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Comment wrong... (Score 2) 361

You'll spend the rest of your life transferring it from medium to medium.

Nope. Actually, every iteration gets exponentially faster. So, recording anything analog means 1:1 recording speeds. But for CDs, it's about 16:1. And once the data is on a hard drive, it might as well be instant.

Is it worth it?

"You ever see The Wire?"
"Nope, never got around to it."
"Here's a copy."

NOTE: the preceding hypothetical conversation assumes you have friends.

Comment Re:And Android...no? (Score 1) 225

growing at the same rate, essentially meaning that they're keeping pace with each other, but that Apple got the head start.

Two lines growing at the same rate will never intersect. Thus Apple should still be ahead since they got the head start. But that is not the case. If Android's position has changed, which it has, they cannot be growing at identical rates.

Comment Holy slow javascript, Batman! (Score 1) 2254

This thread is a good example of a worst-case scenario since everyone is commenting on the new design, but that also makes it an excellent candidate for real-world usability testing. Try viewing this thread on an Intel Atom platform and see why you need to work on your caching algos and defer loading some of this crap with Ajax. Because right now reading heavily-commented articles is slow as shit. Whomever is responsible for Slashdot's UI that signed off on this needs to have their nuts removed and their parents tortured because it's just awful.

Comment Re:Require HTTPS for all connections... (Score 1) 227

The problem with that is most browsers don't respect cache headers. The spec is a little vague on what's supposed to happen with HTTPS... some say "cache nothing!" but that's convention and not due to any restriction from the spec. If the stuff you're sending out is static (images, css files, external javascript, etc.--i.e., the stuff that takes the longest amount of time to download) the site should be able to set the expiration cache to a year and expect the browsers to respect that.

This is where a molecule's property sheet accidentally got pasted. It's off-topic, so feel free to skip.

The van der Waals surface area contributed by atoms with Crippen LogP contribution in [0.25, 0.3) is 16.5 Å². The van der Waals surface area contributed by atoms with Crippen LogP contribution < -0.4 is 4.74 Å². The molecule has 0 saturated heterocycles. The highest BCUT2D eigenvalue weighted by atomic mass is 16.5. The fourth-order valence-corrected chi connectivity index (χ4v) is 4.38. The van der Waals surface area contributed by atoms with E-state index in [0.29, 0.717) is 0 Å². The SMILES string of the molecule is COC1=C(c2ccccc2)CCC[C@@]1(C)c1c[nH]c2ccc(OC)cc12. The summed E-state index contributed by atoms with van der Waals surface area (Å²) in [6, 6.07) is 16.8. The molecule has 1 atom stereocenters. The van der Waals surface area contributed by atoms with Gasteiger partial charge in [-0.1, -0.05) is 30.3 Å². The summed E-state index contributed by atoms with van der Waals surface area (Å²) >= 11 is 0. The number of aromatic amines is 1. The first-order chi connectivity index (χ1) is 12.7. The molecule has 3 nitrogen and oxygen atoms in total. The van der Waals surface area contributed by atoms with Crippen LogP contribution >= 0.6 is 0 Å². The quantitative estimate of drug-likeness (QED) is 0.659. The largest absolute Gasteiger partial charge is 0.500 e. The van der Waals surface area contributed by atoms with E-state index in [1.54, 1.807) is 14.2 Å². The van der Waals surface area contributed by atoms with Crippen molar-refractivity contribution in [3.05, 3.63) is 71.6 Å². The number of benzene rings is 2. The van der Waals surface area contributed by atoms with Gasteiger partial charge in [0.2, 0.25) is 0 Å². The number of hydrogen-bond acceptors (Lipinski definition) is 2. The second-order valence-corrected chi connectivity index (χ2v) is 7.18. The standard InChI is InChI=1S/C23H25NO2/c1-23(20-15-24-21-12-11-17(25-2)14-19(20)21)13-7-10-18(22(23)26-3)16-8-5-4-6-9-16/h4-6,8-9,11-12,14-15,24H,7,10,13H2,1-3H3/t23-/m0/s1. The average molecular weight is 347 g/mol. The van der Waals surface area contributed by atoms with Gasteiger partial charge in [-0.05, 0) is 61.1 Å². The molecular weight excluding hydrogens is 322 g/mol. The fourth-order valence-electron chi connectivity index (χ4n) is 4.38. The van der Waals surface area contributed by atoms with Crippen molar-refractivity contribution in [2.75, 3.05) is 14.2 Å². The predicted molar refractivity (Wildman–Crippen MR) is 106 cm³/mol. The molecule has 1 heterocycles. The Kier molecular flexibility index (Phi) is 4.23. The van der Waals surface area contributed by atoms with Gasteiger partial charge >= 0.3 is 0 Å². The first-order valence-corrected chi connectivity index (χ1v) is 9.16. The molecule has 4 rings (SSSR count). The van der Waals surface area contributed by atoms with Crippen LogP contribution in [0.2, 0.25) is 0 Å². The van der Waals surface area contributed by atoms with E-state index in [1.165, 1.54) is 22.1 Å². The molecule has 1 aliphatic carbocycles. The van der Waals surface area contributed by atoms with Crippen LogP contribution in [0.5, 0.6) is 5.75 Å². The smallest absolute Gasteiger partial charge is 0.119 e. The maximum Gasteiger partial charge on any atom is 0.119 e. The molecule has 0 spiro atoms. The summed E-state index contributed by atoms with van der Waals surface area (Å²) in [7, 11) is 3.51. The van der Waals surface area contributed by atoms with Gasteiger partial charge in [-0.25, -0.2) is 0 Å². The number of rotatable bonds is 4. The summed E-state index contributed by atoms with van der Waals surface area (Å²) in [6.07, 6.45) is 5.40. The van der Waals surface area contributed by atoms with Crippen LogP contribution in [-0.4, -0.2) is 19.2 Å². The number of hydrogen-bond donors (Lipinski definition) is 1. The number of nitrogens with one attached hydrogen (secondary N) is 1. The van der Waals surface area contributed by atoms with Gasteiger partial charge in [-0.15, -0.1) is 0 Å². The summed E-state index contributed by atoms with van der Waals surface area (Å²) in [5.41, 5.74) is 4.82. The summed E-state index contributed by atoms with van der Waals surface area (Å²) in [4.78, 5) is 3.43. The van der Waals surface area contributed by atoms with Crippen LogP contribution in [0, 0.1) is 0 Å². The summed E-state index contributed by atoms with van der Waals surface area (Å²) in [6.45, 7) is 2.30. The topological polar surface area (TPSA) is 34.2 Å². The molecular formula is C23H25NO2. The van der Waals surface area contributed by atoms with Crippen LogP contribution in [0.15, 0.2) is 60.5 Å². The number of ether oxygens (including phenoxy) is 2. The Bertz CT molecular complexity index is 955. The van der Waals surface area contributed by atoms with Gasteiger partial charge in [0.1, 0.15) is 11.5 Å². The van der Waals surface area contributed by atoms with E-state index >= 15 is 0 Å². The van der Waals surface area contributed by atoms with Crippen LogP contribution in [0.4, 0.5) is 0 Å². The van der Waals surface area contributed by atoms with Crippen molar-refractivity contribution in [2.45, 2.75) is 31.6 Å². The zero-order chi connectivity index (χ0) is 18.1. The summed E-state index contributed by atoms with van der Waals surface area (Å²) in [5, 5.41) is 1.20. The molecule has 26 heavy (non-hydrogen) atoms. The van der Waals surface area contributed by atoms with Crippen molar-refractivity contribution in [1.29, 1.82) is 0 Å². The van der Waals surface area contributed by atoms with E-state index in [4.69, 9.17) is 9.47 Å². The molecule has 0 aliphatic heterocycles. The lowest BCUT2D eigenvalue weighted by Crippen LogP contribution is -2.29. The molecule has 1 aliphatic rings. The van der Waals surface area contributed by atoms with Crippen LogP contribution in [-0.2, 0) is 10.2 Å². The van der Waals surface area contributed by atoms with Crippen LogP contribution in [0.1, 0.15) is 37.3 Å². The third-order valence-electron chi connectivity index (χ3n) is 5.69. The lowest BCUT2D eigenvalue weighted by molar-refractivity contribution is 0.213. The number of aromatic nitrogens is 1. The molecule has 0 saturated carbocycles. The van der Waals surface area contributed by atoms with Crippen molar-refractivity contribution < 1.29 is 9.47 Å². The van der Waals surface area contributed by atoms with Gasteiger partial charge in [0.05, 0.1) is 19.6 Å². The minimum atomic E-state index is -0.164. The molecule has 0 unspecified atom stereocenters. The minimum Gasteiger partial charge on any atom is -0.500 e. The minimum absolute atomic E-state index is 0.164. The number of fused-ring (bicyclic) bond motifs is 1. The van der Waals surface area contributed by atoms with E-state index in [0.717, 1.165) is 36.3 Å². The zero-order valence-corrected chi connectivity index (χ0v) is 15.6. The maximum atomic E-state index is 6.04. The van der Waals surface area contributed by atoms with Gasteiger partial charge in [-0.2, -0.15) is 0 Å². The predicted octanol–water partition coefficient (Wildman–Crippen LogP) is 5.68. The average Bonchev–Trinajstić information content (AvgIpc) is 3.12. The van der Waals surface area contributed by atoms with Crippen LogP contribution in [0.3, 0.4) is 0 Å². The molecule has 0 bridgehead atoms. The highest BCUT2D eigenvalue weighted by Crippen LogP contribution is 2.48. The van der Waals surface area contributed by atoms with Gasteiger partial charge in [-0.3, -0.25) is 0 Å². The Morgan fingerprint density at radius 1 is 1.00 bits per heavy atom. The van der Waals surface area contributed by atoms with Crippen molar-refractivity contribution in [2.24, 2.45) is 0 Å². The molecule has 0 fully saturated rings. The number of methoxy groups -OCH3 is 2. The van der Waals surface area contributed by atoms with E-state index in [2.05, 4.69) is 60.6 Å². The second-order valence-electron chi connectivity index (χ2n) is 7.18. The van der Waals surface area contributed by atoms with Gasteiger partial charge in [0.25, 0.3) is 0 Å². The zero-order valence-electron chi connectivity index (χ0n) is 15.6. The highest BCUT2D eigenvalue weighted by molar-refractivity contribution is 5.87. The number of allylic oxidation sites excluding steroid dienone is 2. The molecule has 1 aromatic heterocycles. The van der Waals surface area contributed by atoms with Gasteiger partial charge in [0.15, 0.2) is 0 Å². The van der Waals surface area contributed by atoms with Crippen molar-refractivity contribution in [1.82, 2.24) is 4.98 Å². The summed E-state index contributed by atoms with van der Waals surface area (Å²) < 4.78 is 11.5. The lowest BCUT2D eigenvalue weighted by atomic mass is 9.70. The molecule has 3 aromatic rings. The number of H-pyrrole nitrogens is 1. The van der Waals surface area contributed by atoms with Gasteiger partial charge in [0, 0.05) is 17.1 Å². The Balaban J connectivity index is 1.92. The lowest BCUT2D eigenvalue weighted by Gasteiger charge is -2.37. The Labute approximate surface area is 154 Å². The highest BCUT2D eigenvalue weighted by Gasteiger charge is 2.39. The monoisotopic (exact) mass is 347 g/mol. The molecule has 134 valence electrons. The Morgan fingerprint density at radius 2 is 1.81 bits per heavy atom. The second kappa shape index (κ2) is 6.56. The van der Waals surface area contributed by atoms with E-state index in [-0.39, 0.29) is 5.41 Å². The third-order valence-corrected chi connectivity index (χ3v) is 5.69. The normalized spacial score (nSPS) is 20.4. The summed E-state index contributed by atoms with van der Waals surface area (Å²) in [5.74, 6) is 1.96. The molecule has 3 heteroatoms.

That simple action alone would speed up https traffic to a level where people would fine it completely tolerable, and in most cases virtually no different than regular http. The problem is, most browsers see HTTPS and they ignore all the explicit headers and you're back to requesting that same stupid 150K background JPG image over. and over. and over. and over... it's fucking infuriating.

Seriously, browser makers: fix this shit and we can ditch unencrypted HTTP. The most insulting thing is that Internet Explorer is the only browser that gets this right.

Comment Already exists. (Score 2) 244

They've already developed a "DO NOT TRACK" bit, but you might have missed it because it's labeled different: it's called "DO NOT VISIT."

Why do people get so fundamentally stupid about the web in particular? If, for example, every store you visit tracked your comings & goings and your purchase history, would you still scream bloody murder? NO, because they all already do this and nobody seems to give a rat's ass. But on the Big, Scary Internet the rules are somehow all different.

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